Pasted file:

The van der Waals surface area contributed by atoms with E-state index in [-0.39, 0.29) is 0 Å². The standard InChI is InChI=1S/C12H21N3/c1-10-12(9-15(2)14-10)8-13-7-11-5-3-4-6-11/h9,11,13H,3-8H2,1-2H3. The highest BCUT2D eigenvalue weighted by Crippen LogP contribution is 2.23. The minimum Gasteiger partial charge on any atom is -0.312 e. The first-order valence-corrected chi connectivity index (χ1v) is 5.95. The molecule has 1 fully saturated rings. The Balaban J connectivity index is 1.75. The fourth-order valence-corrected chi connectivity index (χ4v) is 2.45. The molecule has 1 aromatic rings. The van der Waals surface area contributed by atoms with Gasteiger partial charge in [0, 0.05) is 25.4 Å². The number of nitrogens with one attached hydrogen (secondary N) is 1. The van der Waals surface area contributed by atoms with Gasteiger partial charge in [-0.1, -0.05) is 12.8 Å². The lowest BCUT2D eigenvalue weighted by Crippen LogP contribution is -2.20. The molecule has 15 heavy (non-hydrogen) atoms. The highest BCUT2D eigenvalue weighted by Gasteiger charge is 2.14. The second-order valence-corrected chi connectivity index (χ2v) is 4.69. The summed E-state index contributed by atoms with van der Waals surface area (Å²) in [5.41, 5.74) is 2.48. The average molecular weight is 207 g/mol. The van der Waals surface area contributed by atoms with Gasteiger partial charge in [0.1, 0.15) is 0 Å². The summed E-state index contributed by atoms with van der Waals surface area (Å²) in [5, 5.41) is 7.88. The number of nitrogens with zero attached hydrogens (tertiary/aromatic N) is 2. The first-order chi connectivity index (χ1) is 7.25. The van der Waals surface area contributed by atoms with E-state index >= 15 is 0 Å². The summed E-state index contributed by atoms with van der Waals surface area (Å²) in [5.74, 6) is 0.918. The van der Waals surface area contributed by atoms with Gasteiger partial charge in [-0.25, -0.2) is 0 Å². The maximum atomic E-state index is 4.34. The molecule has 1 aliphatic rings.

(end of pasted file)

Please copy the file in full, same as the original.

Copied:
The van der Waals surface area contributed by atoms with E-state index in [-0.39, 0.29) is 0 Å². The standard InChI is InChI=1S/C12H21N3/c1-10-12(9-15(2)14-10)8-13-7-11-5-3-4-6-11/h9,11,13H,3-8H2,1-2H3. The highest BCUT2D eigenvalue weighted by Crippen LogP contribution is 2.23. The minimum Gasteiger partial charge on any atom is -0.312 e. The first-order valence-corrected chi connectivity index (χ1v) is 5.95. The molecule has 1 fully saturated rings. The Balaban J connectivity index is 1.75. The fourth-order valence-corrected chi connectivity index (χ4v) is 2.45. The molecule has 1 aromatic rings. The van der Waals surface area contributed by atoms with Gasteiger partial charge in [0, 0.05) is 25.4 Å². The number of nitrogens with one attached hydrogen (secondary N) is 1. The van der Waals surface area contributed by atoms with Gasteiger partial charge in [-0.1, -0.05) is 12.8 Å². The lowest BCUT2D eigenvalue weighted by Crippen LogP contribution is -2.20. The molecule has 15 heavy (non-hydrogen) atoms. The highest BCUT2D eigenvalue weighted by Gasteiger charge is 2.14. The second-order valence-corrected chi connectivity index (χ2v) is 4.69. The summed E-state index contributed by atoms with van der Waals surface area (Å²) in [5.41, 5.74) is 2.48. The average molecular weight is 207 g/mol. The van der Waals surface area contributed by atoms with Gasteiger partial charge in [0.1, 0.15) is 0 Å². The summed E-state index contributed by atoms with van der Waals surface area (Å²) in [5, 5.41) is 7.88. The number of nitrogens with zero attached hydrogens (tertiary/aromatic N) is 2. The first-order chi connectivity index (χ1) is 7.25. The van der Waals surface area contributed by atoms with E-state index >= 15 is 0 Å². The summed E-state index contributed by atoms with van der Waals surface area (Å²) in [5.74, 6) is 0.918. The van der Waals surface area contributed by atoms with Gasteiger partial charge in [-0.25, -0.2) is 0 Å². The maximum atomic E-state index is 4.34. The molecule has 1 aliphatic rings.